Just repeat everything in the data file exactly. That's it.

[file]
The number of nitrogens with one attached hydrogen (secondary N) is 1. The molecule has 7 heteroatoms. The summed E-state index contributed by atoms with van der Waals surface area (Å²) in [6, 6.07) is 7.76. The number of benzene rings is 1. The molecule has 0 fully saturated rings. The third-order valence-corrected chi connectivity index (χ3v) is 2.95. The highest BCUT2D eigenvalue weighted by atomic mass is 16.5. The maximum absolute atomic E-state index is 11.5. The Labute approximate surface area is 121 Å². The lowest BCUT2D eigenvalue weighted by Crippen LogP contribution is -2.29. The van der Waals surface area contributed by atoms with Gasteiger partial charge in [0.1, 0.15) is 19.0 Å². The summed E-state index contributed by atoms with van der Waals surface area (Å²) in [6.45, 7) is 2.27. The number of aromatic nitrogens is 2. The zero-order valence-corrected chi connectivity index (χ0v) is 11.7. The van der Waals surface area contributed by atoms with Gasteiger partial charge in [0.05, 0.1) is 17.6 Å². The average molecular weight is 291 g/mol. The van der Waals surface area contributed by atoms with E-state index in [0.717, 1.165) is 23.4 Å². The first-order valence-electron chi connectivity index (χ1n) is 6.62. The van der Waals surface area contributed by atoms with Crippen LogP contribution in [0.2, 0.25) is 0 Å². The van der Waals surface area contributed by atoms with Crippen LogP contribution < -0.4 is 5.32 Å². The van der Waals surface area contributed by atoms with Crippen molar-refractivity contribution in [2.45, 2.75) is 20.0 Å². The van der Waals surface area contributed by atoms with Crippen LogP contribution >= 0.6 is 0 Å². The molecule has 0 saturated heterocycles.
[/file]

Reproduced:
The number of nitrogens with one attached hydrogen (secondary N) is 1. The molecule has 7 heteroatoms. The summed E-state index contributed by atoms with van der Waals surface area (Å²) in [6, 6.07) is 7.76. The number of benzene rings is 1. The molecule has 0 fully saturated rings. The third-order valence-corrected chi connectivity index (χ3v) is 2.95. The highest BCUT2D eigenvalue weighted by atomic mass is 16.5. The maximum absolute atomic E-state index is 11.5. The Labute approximate surface area is 121 Å². The lowest BCUT2D eigenvalue weighted by Crippen LogP contribution is -2.29. The van der Waals surface area contributed by atoms with Gasteiger partial charge in [0.1, 0.15) is 19.0 Å². The summed E-state index contributed by atoms with van der Waals surface area (Å²) in [6.45, 7) is 2.27. The number of aromatic nitrogens is 2. The zero-order valence-corrected chi connectivity index (χ0v) is 11.7. The van der Waals surface area contributed by atoms with Gasteiger partial charge in [0.05, 0.1) is 17.6 Å². The average molecular weight is 291 g/mol. The van der Waals surface area contributed by atoms with E-state index in [0.717, 1.165) is 23.4 Å². The first-order valence-electron chi connectivity index (χ1n) is 6.62. The van der Waals surface area contributed by atoms with Crippen LogP contribution in [0.2, 0.25) is 0 Å². The van der Waals surface area contributed by atoms with Crippen LogP contribution < -0.4 is 5.32 Å². The van der Waals surface area contributed by atoms with Crippen molar-refractivity contribution in [2.45, 2.75) is 20.0 Å². The van der Waals surface area contributed by atoms with Crippen LogP contribution >= 0.6 is 0 Å². The molecule has 0 saturated heterocycles.